Israeli Prime Minister Benjamin Netanyahu has been fitted with a pacemaker in a surgery that took place in the early hours of Sunday at the Sheba Medical Center in Ramat Gan. In a video message before the operation, the premier said, on Monday he would attend a key judicial reform vote that has intensified the nationwide protests.
“The operation finished smoothly without any issues and Netanyahu was in good condition,” said the Times of Israel in a report while quoting the hospital. During the surgery that required Netanyahu to be sedated, Justice Minister and Deputy Prime Minister Yariv Levin served as the interim prime minister.
73-year-old Netanyahu was hospitalized exactly a week ago after losing consciousness in his private home in Caesarea and subsequently smacking his head on the floor.
After the leader was discharged, the hospital in a statement had said, “at no point was any heart rhythm disorder diagnosed.” However, “we decided to use a subcutaneous Holter, as is customary, to allow the prime minister’s medical professional team to continue regular monitoring.”
The device, also known as a cardiac event recorder, is implanted under the skin of the chest or shoulder. They are commonly used if a patient experiences an unexplained stroke, fainting or irregular heartbeat.
“A week ago they put in a monitoring device. That device beeped this evening and said I need to receive a pacemaker. I need to do this already tonight. I’m feeling excellent, but I’m listening to my doctors,” said Netanyahu who took to Twitter and posted a video message, hours before the surgery.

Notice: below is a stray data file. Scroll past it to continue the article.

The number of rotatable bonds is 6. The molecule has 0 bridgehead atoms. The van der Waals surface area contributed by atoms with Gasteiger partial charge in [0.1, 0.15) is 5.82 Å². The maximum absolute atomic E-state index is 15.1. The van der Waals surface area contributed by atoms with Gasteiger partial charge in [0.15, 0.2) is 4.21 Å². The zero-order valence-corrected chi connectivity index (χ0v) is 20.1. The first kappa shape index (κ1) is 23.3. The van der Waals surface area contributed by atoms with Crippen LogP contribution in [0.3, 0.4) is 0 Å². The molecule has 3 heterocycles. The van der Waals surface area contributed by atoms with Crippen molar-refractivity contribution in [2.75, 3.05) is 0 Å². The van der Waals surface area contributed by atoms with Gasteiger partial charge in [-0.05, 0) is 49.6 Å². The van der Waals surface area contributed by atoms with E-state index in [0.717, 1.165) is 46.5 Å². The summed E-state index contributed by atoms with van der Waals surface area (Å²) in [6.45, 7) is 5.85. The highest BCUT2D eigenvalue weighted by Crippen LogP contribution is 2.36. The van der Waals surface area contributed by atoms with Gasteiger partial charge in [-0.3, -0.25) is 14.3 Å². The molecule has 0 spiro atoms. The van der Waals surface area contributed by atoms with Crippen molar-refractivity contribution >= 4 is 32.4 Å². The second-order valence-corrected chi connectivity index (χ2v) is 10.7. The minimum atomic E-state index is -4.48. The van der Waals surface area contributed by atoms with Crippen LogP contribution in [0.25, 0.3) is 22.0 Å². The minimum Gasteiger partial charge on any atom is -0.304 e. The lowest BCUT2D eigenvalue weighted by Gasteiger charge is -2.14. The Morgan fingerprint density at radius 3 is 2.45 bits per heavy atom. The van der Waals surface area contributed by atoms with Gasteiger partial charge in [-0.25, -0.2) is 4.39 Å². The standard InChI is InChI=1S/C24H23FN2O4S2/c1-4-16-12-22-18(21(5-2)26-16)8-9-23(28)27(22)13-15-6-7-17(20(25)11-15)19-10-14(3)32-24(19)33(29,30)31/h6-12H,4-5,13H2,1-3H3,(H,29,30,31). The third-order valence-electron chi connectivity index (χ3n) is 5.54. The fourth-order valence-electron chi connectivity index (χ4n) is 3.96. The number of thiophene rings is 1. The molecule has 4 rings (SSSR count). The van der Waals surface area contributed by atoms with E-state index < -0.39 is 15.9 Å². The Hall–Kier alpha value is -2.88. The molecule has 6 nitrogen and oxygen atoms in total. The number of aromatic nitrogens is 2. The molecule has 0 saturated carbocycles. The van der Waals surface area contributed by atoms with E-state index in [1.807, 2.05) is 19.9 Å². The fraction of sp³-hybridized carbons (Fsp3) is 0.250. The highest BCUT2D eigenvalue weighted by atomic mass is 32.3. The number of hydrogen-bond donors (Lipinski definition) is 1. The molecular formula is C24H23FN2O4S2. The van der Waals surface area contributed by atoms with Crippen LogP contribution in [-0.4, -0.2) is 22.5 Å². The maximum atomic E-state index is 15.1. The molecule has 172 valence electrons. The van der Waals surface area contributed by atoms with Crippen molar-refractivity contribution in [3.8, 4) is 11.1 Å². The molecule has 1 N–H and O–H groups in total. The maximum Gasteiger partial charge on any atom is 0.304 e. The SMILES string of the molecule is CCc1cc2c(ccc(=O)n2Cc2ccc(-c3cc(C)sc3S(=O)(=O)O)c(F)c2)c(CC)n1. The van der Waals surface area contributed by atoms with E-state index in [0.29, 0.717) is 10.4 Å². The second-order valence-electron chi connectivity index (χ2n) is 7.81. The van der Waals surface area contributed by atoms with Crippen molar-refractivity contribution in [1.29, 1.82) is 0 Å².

Netanyahu’s surgery came amid what many consider to be Israel’s gravest domestic crisis since its founding. Thousands rallied against the controversial judicial reform bill on Saturday that faces a final vote on Monday, July 24. The protesters had set up a ‘tent city’ near Knesset after the multi-day march.
The bill, which passed in its first reading, would restrict the use of the “reasonability” clause, which allows the courts to overturn executive orders. Moreover, this reform would also allow the government a greater say in the appointment of judges.
Some of the protesters blocked the traffic on Tel Aviv’s Ayalon Highway, as part of demonstrations against the judicial overhaul. The demonstrations on Saturday came days after Netanyahu’s government gave preliminary approval to a crucial bill that is a part of the overhaul, reported The Times of Israel.
Produced in association with Jewish News Syndicate
Edited by Bhujaya Ray Chowdhury and Judy J. Rotich